... just slap on a "no warranty/support if used on 3rd party hardware", and the hackers would be happy.
But that is the point of Apple's marketing strategy - they are selling cut price hardware at huge markup prices and they don't want to open the floodgates to nerds with apple clones and cut their market share.
Now that they have moved to Intel hardware and nVidia graphics they basically sell the same boxes as everyone else (except for a bit of prettifying) so opening the market (even without support) to MacOS on anything other than an Apple produced computer would kill their market.
The same could be said for iTunes - why not give the option of unprotected MP3 files and alongside Apple's restrictive formats and open the iTunes shop to non-iPod users. Simple the market share of iPods would drop like a stone and that is the major revenue stream.
Apple have always had one strategy (right back from the first Apple computers but especially since the Mac was introduced in the early 80s):
1) Say Mac is better than DOS/Windows/Linux/any other OS very loudly and continuously in a mantra like way until their own customers become brainwashed and would never consider moving to a different computer system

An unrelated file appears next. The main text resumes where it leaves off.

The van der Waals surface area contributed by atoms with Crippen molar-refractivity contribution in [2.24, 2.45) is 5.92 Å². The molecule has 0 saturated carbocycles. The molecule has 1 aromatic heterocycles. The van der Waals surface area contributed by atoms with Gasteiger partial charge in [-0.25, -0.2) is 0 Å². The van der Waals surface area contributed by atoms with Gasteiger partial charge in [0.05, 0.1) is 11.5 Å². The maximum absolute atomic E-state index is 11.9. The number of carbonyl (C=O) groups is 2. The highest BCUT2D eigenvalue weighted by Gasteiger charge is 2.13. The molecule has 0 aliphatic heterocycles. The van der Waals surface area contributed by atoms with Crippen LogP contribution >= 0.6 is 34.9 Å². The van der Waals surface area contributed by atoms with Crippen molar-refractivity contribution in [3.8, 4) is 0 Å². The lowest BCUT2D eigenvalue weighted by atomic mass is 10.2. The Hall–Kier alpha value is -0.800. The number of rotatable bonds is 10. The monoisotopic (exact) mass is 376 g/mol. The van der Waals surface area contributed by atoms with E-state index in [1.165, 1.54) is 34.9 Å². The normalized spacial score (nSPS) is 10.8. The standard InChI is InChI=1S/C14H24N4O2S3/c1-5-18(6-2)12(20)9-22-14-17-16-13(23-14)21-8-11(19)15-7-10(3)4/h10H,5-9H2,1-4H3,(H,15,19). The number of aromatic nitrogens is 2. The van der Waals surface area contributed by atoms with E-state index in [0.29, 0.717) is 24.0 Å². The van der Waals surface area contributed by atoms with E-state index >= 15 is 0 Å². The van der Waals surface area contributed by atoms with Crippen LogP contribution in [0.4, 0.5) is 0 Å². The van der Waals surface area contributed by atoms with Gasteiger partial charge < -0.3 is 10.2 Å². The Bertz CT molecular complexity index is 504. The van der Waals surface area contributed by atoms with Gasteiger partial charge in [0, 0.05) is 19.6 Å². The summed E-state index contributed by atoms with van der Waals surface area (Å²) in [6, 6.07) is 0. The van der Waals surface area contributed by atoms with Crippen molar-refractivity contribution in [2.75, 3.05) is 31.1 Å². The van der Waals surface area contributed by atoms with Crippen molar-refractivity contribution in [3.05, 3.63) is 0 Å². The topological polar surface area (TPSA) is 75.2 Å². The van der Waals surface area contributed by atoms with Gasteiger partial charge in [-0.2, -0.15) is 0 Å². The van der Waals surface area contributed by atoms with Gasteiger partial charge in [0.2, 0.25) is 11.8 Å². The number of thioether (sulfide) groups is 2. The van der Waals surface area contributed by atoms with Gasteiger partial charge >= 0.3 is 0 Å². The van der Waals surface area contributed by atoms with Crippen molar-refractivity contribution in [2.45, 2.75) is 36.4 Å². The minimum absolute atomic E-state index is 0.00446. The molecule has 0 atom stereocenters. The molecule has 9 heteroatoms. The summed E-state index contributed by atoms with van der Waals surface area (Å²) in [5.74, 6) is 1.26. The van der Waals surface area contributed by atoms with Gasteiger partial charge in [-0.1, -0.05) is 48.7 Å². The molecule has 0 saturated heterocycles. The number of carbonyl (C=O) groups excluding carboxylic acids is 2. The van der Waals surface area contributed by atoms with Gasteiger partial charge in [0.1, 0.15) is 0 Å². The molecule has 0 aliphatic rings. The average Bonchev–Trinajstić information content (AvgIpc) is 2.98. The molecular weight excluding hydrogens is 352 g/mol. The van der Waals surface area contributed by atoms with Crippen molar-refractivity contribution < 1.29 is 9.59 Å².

2) Lock the OS to their own hardware and only their hardware
3) Hike the prices - it must be good because it is so expensive
4) Put it in packaging that is so minimalist it must be cool
5) Repeat every year with pretty much the same products but more expensive with a few tweaks and persuade customers they can't live without the next shiny toy
Its a clever revenue model - but release software products into the wild west of PC land and the model would break instantly. For a start they could no longer say that Apple computers are better than anything else because everything else can run MacOS.
Its the same old story and one of the reasons they are locking down application development for iPhones and bricking devices that break out of the Apple way of doing things.